' Cinema Romantico: Hit & Run

Tuesday, February 05, 2013

Hit & Run

How far would you go for the woman you loved? Would you drive her across the great state of California to L.A. to interview with a university about a prestigious position in their department? Well, of course you would (I hope). But would you drive her across the great state of California to L.A. to interview with a university about a prestigious position in their department if you were in the Witness Protection Program and the villainous thugs you had testified against and that were no doubt out for vengeance were in L.A.? Ah, that’s the question that drives “Hit & Run”, which is better than its title suggests but only partially because the title is truly terrible (conjuring images of Jason Statham on a bland set in Bulgaria).


“Hit & Run” was written and co-directed by its star Dax Shepard. He is Charlie Bronson. Well, he’s actually Yule Perkins but he has changed his name to Charlie Bronson as part of his federally arranged relocation to out-of-the-way Milton, California where he has met and fallen in love with Annie (Kristen Bell), a professor at the local college with a doctorate in Non-Violent Conflict Resolution from Stanford. All is idyllic until Annie is told 1.) Of the pristine job offer in L.A. and 2.) That she is going to lose her job in Milton Valley. And despite the imminent danger awaiting him, Charlie shrugs it off and agrees to ferry Annie to L.A.

This leads to U.S. Marshal Randy Anderson (Tom Arnold), spectacularly incompetent if well-meaning, to strike out after his Witness to bring him back and it also leads to Annie’s numb-skulled over-protective ex Gil (Michael Rosenbaum) to strike out after Annie to bring her back since he is aware of Charlie’s real past – as in, he was a getaway driver for a bank robbing gang fronted by lackadaisically unhinged Alexander Dimitri (Bradley Cooper). In fact, Gil is so numb-skulled he makes Alexander aware of Charlie/Yule’s return to his old stomping grounds. Showdowns of all sorts await.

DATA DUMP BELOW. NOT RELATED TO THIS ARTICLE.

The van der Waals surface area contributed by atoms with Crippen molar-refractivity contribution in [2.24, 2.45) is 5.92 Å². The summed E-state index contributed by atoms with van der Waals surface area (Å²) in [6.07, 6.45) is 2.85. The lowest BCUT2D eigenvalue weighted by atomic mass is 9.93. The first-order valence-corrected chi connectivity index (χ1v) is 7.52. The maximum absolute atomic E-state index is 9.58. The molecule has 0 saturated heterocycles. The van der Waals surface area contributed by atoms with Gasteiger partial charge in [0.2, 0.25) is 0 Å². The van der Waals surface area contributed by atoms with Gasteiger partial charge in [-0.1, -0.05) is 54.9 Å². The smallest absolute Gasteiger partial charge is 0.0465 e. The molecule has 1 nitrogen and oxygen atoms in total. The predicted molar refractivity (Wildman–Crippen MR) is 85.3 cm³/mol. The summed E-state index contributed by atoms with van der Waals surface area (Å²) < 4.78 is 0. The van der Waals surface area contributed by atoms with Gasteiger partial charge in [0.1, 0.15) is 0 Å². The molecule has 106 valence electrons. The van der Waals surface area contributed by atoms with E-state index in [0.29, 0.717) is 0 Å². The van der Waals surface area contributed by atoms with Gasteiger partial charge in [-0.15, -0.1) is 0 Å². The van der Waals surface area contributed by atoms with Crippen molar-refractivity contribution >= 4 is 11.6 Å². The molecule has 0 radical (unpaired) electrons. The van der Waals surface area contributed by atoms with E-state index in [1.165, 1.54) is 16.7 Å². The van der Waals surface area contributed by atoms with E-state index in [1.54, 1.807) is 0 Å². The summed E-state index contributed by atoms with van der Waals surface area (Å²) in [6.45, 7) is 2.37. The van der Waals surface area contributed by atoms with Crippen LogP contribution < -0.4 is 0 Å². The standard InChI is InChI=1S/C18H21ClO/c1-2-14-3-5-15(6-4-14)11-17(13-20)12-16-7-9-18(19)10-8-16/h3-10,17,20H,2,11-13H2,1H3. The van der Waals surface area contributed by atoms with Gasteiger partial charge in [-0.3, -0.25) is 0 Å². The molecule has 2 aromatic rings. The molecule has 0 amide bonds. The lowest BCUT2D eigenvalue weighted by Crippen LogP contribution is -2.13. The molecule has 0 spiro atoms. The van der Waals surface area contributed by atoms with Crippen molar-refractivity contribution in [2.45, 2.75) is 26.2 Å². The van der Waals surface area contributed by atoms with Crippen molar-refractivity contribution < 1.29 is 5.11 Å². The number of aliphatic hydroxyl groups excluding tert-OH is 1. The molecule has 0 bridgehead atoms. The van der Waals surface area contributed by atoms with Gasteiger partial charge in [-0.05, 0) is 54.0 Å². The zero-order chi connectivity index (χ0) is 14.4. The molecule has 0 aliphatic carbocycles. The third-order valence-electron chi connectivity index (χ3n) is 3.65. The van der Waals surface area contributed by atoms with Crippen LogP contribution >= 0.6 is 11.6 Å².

It’s a little like dropping “Goodfellas” Henry Hill into “It Happened One Night” as the nature of Annie’s feelings change with each new revelation about her boyfriend's past. She loves him. She’s not so sure she loves him. She loves him. She’s not so sure she loves him.

The movie makes its living on kooky (not necessarily quirky) antics, like the surprisingly comedic Arnold’s marshal who can’t keep his poor van in park and can’t stop his gun from accidentally discharging bullets, and on the winning, slightly offbeat, chemistry of Shepard and Bell (who are engaged in real life).

Nevertheless, this is a Shepard triple-header and he becomes a little too intent on turning himself into a low-budget action hero by resorting to shootouts and car chases, most of which are unthrillingly filmed and go on too long. Even more problematic, though, is the way in which he sidelines his own fiancĂ© as the film progresses. He makes sure to note her Non-Violent Conflict Resolution specialty but when the screenplay reaches the inevitable gun-drawn standoff, well, it seems a perfect set-up for Bell’s Annie to non-violently resolve this conflict. Right? Wrong. More gunfire, another car chase.

In that way, Shepard's "Hit & Run" filmmaking is not unlike Marshal Randy and his persnickety van sliding into natural of its own volition at the most in-opportune times - he's got good intentions, it just sort of gets away from him.

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